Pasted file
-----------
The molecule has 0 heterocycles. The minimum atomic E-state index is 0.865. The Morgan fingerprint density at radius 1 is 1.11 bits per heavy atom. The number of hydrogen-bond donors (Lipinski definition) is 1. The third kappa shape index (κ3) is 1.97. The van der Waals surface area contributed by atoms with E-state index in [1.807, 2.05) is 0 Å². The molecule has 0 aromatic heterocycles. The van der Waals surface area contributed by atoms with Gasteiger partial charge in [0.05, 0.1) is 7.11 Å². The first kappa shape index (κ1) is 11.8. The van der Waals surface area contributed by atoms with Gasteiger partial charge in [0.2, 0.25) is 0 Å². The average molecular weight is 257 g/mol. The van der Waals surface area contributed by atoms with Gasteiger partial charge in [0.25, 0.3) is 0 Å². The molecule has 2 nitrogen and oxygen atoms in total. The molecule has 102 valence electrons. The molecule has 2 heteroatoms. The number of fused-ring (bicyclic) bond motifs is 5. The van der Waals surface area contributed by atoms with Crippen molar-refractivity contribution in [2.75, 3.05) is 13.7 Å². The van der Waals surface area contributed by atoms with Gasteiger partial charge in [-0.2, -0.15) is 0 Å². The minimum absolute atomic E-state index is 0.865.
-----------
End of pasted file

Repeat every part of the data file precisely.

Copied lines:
The molecule has 0 heterocycles. The minimum atomic E-state index is 0.865. The Morgan fingerprint density at radius 1 is 1.11 bits per heavy atom. The number of hydrogen-bond donors (Lipinski definition) is 1. The third kappa shape index (κ3) is 1.97. The van der Waals surface area contributed by atoms with E-state index in [1.807, 2.05) is 0 Å². The molecule has 0 aromatic heterocycles. The van der Waals surface area contributed by atoms with Gasteiger partial charge in [0.05, 0.1) is 7.11 Å². The first kappa shape index (κ1) is 11.8. The van der Waals surface area contributed by atoms with Gasteiger partial charge in [0.2, 0.25) is 0 Å². The average molecular weight is 257 g/mol. The van der Waals surface area contributed by atoms with Gasteiger partial charge in [0.25, 0.3) is 0 Å². The molecule has 2 nitrogen and oxygen atoms in total. The molecule has 102 valence electrons. The molecule has 2 heteroatoms. The number of fused-ring (bicyclic) bond motifs is 5. The van der Waals surface area contributed by atoms with Crippen molar-refractivity contribution in [2.75, 3.05) is 13.7 Å². The van der Waals surface area contributed by atoms with Gasteiger partial charge in [-0.2, -0.15) is 0 Å². The minimum absolute atomic E-state index is 0.865.